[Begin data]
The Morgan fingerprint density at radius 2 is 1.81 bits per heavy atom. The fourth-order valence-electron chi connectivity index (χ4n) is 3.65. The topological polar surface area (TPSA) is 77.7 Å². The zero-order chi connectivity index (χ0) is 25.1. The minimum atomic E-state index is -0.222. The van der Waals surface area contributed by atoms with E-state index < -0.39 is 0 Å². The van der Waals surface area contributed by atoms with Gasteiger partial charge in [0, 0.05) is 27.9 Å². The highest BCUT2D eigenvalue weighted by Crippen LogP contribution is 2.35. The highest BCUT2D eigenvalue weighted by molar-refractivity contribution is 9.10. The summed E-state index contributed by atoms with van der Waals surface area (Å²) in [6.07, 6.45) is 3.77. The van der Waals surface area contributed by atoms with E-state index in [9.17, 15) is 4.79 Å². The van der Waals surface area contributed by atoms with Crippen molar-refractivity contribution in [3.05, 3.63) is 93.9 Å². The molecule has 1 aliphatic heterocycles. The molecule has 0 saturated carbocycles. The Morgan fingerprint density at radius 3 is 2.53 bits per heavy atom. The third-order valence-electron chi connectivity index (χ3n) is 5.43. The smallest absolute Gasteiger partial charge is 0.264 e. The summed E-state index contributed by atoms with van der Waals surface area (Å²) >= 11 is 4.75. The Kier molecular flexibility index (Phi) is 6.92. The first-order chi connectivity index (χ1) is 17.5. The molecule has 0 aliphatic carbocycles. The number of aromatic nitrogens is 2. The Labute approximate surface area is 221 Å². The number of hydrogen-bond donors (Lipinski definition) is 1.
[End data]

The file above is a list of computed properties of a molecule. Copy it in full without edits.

The Morgan fingerprint density at radius 2 is 1.81 bits per heavy atom. The fourth-order valence-electron chi connectivity index (χ4n) is 3.65. The topological polar surface area (TPSA) is 77.7 Å². The zero-order chi connectivity index (χ0) is 25.1. The minimum atomic E-state index is -0.222. The van der Waals surface area contributed by atoms with E-state index < -0.39 is 0 Å². The van der Waals surface area contributed by atoms with Gasteiger partial charge in [0, 0.05) is 27.9 Å². The highest BCUT2D eigenvalue weighted by Crippen LogP contribution is 2.35. The highest BCUT2D eigenvalue weighted by molar-refractivity contribution is 9.10. The summed E-state index contributed by atoms with van der Waals surface area (Å²) in [6.07, 6.45) is 3.77. The van der Waals surface area contributed by atoms with E-state index in [9.17, 15) is 4.79 Å². The van der Waals surface area contributed by atoms with Crippen molar-refractivity contribution in [3.05, 3.63) is 93.9 Å². The molecule has 1 aliphatic heterocycles. The molecule has 0 saturated carbocycles. The Morgan fingerprint density at radius 3 is 2.53 bits per heavy atom. The third-order valence-electron chi connectivity index (χ3n) is 5.43. The smallest absolute Gasteiger partial charge is 0.264 e. The summed E-state index contributed by atoms with van der Waals surface area (Å²) >= 11 is 4.75. The Kier molecular flexibility index (Phi) is 6.92. The first-order chi connectivity index (χ1) is 17.5. The molecule has 0 aliphatic carbocycles. The number of aromatic nitrogens is 2. The Labute approximate surface area is 221 Å². The number of hydrogen-bond donors (Lipinski definition) is 1.